Once the shock and grief about the results of the 2016 election have set in, the big question becomes: how much damage with Trump and Republicans in Congress be able to do? In some circles, the assumption is that, with a majority of Republicans in both the House and Senate, Democrats have no way to oppose the Republican agenda. But let’s not get ahead of ourselves just yet.
Perhaps the single most important question that will determine what Republicans can do legislatively comes down to what they can pass through the Senate. They are likely to have a 52/48 majority (depending on the outcome of the run-off in Louisiana), which means they’ll need at least 8 Democrats to join with their entire caucus in order to pass bills that are filibustered. On bills/nominations that are not filibustered, they can only afford to lose two votes. When/if that happens, VP Pence can break the tie, giving them a bare majority. But if they lose 3 votes, it’s all over.
A recent development makes that reality a huge issue. There has been some talk about the Republicans going “nuclear” to get rid of the filibuster. From conservative members of the House to Gov. Scott Walker, there have been demands to end the rule. As I wrote before, that presents an interesting dilemma for Senate Majority Leader Mitch McConnell, who used the filibuster so successfully to obstruct President Obama and the Democrats.
But now, Senators Orin Hatch and Lindsay Graham have both gone on record to say that they won’t support changing the rules to get rid of the filibuster. As long as they maintain that position, they only need one other Republican vote to stop it from happening, given that changing the rules requires a simple majority of 51 votes. There are a number of Republican Senators who come to mind as possible candidates to join with Hatch and Graham. John McCain and Susan Collins are two that come to mind immediately.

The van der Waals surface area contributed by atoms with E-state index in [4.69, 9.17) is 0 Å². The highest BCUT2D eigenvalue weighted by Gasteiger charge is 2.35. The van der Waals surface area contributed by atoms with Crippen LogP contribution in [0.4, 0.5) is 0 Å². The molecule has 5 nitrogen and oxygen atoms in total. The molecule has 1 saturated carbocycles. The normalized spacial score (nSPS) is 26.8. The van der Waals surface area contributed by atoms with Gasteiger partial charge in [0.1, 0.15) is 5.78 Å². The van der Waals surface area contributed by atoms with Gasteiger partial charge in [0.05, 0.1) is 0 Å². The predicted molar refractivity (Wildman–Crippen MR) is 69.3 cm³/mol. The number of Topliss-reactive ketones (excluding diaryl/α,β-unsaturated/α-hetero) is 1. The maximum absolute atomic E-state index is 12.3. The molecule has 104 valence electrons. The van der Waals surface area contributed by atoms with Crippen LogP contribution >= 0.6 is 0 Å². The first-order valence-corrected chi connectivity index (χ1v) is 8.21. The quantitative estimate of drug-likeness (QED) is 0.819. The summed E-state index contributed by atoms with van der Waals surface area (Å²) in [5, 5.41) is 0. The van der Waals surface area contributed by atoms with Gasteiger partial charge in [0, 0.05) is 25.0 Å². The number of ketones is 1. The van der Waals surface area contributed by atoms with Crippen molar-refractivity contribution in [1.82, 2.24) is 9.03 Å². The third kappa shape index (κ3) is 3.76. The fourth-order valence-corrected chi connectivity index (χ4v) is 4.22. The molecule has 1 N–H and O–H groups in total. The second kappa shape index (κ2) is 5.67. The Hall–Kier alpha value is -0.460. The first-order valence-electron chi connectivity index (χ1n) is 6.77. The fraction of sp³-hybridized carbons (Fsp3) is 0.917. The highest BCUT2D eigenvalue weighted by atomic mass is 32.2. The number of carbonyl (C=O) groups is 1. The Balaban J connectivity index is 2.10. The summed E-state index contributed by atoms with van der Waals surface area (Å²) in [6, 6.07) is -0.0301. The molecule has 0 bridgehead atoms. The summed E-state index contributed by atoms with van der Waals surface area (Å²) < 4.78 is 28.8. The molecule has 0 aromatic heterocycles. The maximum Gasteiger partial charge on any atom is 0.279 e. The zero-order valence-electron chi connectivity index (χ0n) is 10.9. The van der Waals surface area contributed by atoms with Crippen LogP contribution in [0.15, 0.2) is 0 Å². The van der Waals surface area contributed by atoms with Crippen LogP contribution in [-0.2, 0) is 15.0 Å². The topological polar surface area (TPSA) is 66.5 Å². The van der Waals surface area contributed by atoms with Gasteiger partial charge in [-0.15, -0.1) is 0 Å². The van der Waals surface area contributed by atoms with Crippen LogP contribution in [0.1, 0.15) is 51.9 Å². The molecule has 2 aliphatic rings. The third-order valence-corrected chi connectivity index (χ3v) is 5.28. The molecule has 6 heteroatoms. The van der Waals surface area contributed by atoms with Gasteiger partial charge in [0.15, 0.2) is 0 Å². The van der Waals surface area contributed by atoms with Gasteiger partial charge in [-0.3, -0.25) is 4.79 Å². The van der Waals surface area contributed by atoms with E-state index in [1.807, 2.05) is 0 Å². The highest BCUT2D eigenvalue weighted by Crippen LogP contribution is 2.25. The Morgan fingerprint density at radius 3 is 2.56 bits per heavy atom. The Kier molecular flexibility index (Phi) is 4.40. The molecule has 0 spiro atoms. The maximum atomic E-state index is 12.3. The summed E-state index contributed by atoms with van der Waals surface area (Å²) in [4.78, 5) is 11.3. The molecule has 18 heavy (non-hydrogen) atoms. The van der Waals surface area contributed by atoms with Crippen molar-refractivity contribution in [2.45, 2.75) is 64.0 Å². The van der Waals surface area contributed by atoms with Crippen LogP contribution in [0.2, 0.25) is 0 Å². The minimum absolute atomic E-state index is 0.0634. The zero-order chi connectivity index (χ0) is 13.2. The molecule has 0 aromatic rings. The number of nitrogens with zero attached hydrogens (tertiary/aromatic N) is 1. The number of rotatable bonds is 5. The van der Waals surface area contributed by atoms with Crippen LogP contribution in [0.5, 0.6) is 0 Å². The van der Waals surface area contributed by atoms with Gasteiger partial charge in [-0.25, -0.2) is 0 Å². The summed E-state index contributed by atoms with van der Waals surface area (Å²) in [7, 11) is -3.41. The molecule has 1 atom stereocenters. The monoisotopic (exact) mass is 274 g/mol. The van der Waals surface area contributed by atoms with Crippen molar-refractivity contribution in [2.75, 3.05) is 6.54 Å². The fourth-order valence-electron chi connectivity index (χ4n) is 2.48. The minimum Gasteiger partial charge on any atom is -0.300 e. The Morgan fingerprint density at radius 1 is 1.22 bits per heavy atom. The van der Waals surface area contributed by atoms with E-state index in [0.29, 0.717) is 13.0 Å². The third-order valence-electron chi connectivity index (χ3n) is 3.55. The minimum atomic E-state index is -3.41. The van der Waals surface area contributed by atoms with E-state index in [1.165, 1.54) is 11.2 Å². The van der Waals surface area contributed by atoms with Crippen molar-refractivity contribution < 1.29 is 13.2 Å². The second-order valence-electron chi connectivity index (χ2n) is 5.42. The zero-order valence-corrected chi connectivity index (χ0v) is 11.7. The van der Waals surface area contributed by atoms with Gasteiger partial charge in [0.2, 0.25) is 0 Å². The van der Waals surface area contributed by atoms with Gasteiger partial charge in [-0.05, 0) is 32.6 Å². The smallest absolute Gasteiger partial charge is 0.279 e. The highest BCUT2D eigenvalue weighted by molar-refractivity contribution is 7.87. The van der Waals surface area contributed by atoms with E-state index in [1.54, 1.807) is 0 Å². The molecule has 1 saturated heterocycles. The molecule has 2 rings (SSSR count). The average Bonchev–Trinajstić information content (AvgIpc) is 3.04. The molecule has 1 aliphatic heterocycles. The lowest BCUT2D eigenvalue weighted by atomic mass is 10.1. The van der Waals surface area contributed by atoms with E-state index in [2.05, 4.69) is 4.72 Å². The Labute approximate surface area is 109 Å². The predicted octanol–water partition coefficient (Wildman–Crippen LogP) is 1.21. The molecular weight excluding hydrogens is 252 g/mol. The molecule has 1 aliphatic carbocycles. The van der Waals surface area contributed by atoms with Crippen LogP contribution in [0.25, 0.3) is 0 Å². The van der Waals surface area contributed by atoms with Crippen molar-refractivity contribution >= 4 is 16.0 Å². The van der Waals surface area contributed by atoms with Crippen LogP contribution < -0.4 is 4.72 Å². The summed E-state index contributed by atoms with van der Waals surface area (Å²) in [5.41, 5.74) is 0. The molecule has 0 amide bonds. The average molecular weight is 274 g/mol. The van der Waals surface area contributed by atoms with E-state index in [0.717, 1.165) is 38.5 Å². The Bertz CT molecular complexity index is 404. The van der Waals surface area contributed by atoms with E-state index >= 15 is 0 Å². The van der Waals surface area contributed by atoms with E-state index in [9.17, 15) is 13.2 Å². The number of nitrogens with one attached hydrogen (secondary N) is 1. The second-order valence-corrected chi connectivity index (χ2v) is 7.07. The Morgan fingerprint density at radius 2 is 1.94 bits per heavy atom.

For the Democrats, that poses the question of – to the extent it remains available – how and when to use the filibuster. Do they repeat the tradition of Republicans and implement total obstruction? Or do they use the threat of the filibuster to force Republicans into negotiations and the potential for compromise? In a flip of the script we’ve heard often in the past, Jamelle Bouie points out that the more liberal wing of the Democratic Party seems willing to say “yes” to working with Republicans.
Said Sanders: “If the president-elect is serious about pursuing policies that improve the lives of working families, I’m going to present some very real opportunities for him to earn my support.” Said Warren: “When President-elect Trump wants to take on these issues, when his goal is to increase the economic security of the middle-class families, then count me in.”
As the saying goes, “politics makes strange bedfellows.”